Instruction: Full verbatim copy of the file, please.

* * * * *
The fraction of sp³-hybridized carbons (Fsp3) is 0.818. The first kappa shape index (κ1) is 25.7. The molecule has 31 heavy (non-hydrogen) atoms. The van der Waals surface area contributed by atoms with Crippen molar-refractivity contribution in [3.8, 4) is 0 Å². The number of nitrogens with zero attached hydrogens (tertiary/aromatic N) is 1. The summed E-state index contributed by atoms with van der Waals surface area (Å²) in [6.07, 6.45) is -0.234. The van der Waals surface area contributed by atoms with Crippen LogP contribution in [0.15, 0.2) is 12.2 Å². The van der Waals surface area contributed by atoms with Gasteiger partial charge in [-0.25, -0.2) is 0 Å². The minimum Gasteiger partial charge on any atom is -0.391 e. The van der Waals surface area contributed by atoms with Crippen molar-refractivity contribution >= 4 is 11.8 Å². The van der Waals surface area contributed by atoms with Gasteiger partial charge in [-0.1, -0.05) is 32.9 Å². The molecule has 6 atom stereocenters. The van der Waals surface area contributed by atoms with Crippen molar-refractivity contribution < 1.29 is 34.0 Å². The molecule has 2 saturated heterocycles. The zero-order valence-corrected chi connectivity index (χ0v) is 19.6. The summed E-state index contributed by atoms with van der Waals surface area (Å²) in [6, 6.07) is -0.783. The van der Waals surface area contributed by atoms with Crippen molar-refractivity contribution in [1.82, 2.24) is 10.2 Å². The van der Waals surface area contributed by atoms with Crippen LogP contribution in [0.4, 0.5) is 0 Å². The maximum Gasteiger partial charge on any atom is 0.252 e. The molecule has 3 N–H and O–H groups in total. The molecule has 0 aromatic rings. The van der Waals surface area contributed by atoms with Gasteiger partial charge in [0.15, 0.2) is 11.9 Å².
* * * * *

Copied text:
The fraction of sp³-hybridized carbons (Fsp3) is 0.818. The first kappa shape index (κ1) is 25.7. The molecule has 31 heavy (non-hydrogen) atoms. The van der Waals surface area contributed by atoms with Crippen molar-refractivity contribution in [3.8, 4) is 0 Å². The number of nitrogens with zero attached hydrogens (tertiary/aromatic N) is 1. The summed E-state index contributed by atoms with van der Waals surface area (Å²) in [6.07, 6.45) is -0.234. The van der Waals surface area contributed by atoms with Crippen LogP contribution in [0.15, 0.2) is 12.2 Å². The van der Waals surface area contributed by atoms with Gasteiger partial charge in [-0.25, -0.2) is 0 Å². The minimum Gasteiger partial charge on any atom is -0.391 e. The van der Waals surface area contributed by atoms with Crippen molar-refractivity contribution >= 4 is 11.8 Å². The van der Waals surface area contributed by atoms with Gasteiger partial charge in [-0.1, -0.05) is 32.9 Å². The molecule has 6 atom stereocenters. The van der Waals surface area contributed by atoms with Crippen molar-refractivity contribution < 1.29 is 34.0 Å². The molecule has 2 saturated heterocycles. The zero-order valence-corrected chi connectivity index (χ0v) is 19.6. The summed E-state index contributed by atoms with van der Waals surface area (Å²) in [6, 6.07) is -0.783. The van der Waals surface area contributed by atoms with Crippen molar-refractivity contribution in [1.82, 2.24) is 10.2 Å². The van der Waals surface area contributed by atoms with Crippen LogP contribution in [0.4, 0.5) is 0 Å². The maximum Gasteiger partial charge on any atom is 0.252 e. The molecule has 3 N–H and O–H groups in total. The molecule has 0 aromatic rings. The van der Waals surface area contributed by atoms with Gasteiger partial charge in [0.15, 0.2) is 11.9 Å².